It is no surprise that the Future of Land Imaging Interagency Working Group, a panel of
civil and military users of medium-resolution satellite imagery, is recommending that the
government continue to own and operate Landsat-type satellites beyond the mission currently planned for launch around the end of the decade.


Generally speaking, federal agencies tend to err on the conservative side when it comes to sources of data they need to do their jobs. In the case of Landsat data, reservations about trying new and different approaches such as commercialization are well justified given the failure of previous attempts to do so. With a gap now likely between the demise of Landsat 7 and the planned 2010-2011 launch of the Landsat Data Continuity Mission, the
departments of Interior, Agriculture and others are understandably eager to restore long-term stability to the program.


The working group has not slammed the door on innovation: its recommendation, to be delivered to the White House in February, calls only for the core mission to be government funded and operated, with data at the margins to be procured either commercially or via international partnerships. These alternatives could be expanded once they begin to prove themselves.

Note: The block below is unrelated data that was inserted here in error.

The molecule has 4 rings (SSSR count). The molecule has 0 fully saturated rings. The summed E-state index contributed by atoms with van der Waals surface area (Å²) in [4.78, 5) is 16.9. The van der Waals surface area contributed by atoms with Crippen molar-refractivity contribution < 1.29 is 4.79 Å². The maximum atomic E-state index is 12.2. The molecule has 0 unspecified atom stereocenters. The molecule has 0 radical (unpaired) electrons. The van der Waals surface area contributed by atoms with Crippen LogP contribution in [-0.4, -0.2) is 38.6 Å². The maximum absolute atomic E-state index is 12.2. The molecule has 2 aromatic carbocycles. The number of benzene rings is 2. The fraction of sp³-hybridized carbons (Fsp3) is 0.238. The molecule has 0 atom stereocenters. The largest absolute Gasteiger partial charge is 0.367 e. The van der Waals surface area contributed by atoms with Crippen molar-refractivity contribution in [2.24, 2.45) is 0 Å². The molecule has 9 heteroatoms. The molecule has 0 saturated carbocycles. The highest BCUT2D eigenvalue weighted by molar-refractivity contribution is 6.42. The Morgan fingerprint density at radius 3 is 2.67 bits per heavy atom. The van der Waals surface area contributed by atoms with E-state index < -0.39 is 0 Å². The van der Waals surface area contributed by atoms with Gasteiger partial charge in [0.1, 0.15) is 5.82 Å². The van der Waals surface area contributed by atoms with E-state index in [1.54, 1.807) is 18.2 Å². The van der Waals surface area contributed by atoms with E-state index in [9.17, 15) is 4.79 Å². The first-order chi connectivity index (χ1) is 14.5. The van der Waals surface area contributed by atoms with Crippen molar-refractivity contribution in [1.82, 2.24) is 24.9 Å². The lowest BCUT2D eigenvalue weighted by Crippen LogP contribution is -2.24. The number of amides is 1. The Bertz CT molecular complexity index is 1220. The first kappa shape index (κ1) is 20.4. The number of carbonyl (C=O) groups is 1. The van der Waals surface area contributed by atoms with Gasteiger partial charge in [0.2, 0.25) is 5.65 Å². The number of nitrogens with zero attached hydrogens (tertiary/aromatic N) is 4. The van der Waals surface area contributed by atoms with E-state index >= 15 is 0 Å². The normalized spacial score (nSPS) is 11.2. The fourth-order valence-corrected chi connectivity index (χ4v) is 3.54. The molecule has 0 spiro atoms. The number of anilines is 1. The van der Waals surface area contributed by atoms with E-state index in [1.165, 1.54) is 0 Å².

It is a common-sense approach that the White House should adopt without hesitation.


As to who should take ownership of the program, the U.S. Geological Survey, a branch of the Department of Interior, is a logical choice. NASA, with its expertise, could continue to buy the satellites just like it traditionally has done in the case of weather satellites funded and operated by the U.S. National Oceanic and Atmospheric Administration.


But if there is to be any transfer of Landsat funding responsibility, it must come with a strong mandate from the White House or, better yet, from Congress in the form of law, that the agency on the receiving end make the appropriate budget available. Any lingering questions over just who has responsibility for funding Landsat procurement, launches and operations will only lead to more instability, which everyone involved can agree is the last thing this program needs.